• an increased risk of having blood clots due to a heart problem or a hereditary blood disorder;

  • circulation problems (especially if caused by diabetes);

  • a history of hormone-related cancer, or cancer of the breast, uterus/cervix, or vagina;

  • unusual vaginal bleeding that has not been checked by a doctor;

  • liver disease or liver cancer;

  • severe migraine headaches (with aura, numbness, weakness, or vision changes), especially if you are older than 35;

  • a history of jaundice caused by pregnancy or birth control pills;

  • if you smoke and are over 35 years old; or

  • if you take any hepatitis C medication containing ombitasvir/paritaprevir/ritonavir (Technivie).

To make sure this medicine is safe for you, tell your doctor if you have ever had:

  • heart problems, high blood pressure, or if you are prone to having blood clots;

  • high levels of potassium in your blood;

  • high cholesterol or triglycerides, or if you are overweight;

  • depression;

  • liver or kidney disease;

  • underactive thyroid, diabetes, gallbladder disease; or

  • a migraine headache.

The hormones in this medicine can pass into breast milk and may harm a nursing baby. This medicine may also slow breast milk production. Do not use if you are breast feeding.

How should I take drospirenone and ethinyl estradiol?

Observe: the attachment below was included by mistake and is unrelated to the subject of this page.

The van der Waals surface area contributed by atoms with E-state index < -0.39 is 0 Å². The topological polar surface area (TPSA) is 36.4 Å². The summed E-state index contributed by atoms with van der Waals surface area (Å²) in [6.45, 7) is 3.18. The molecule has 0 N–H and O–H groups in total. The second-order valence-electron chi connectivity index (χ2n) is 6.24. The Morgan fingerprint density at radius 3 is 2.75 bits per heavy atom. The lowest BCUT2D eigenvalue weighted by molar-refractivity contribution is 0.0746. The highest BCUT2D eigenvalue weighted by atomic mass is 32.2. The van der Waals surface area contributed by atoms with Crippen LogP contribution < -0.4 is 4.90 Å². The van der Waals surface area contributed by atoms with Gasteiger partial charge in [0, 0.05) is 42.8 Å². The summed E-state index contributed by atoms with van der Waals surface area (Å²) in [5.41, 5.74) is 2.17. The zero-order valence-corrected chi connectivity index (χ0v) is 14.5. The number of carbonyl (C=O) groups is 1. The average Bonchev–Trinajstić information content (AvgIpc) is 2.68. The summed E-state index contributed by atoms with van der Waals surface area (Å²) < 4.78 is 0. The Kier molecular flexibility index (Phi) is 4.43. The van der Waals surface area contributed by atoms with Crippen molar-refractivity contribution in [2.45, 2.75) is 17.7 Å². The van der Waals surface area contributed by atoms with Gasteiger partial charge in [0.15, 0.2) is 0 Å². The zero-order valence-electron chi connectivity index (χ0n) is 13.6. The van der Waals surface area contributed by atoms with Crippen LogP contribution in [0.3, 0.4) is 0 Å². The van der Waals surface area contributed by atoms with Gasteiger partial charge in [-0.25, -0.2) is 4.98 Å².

Follow all directions on your prescription label. Do not take this medicine in larger or smaller amounts or for longer than recommended. Take your first pill on the first day of your period or on the first Sunday after your period begins. You may need to use back-up birth control, such as condoms with spermicide, when you first start using this medication.

Take one pill every day, no more than 24 hours apart. When the pills run out, start a new pack the following day. You could get pregnant if you do not take one pill daily.

You may have breakthrough bleeding, especially during the first 3 months. Tell your doctor if this bleeding continues or is very heavy.

If you need major surgery with long-term bed rest, you may need to stop using this medicine for a short time. Any doctor or surgeon who treats you should know that you are using this medicine.

Store at room temperature away from moisture and heat.

What happens if I miss a dose?

Follow the patient instructions provided with your medicine. Ask your doctor or pharmacist if you do not understand these instructions. Missing a pill increases your risk of becoming pregnant.

If you miss 1 active pill, take 2 pills on the day that you remember. Then take 1 pill per day for the rest of the pack.

If you miss 2 active pills in a row in Week 1 or 2, take 2 pills per day for 2 days in a row. Then take 1 pill per day for the rest of the pack. Use back-up birth control for at least 7 days following the missed pills.

If you miss 2 active pills in a row in Week 3, throw out the rest of the pack and start a new pack the same day if you are a Day 1 starter. If you are a Sunday starter, keep taking a pill every day until Sunday. On Sunday, throw out the rest of the pack and start a new pack that day.

If you miss 3 active pills in a row in Week 1, 2, or 3, throw out the rest of the pack and start a new pack on the same day if you are a Day 1 starter. If you are a Sunday starter, keep taking a pill every day until Sunday. On Sunday, throw out the rest of the pack and start a new pack that day.

If you miss 2 or more pills, you may not have a period during the month. If you miss a period for 2 months in a row, call your doctor because you might be pregnant.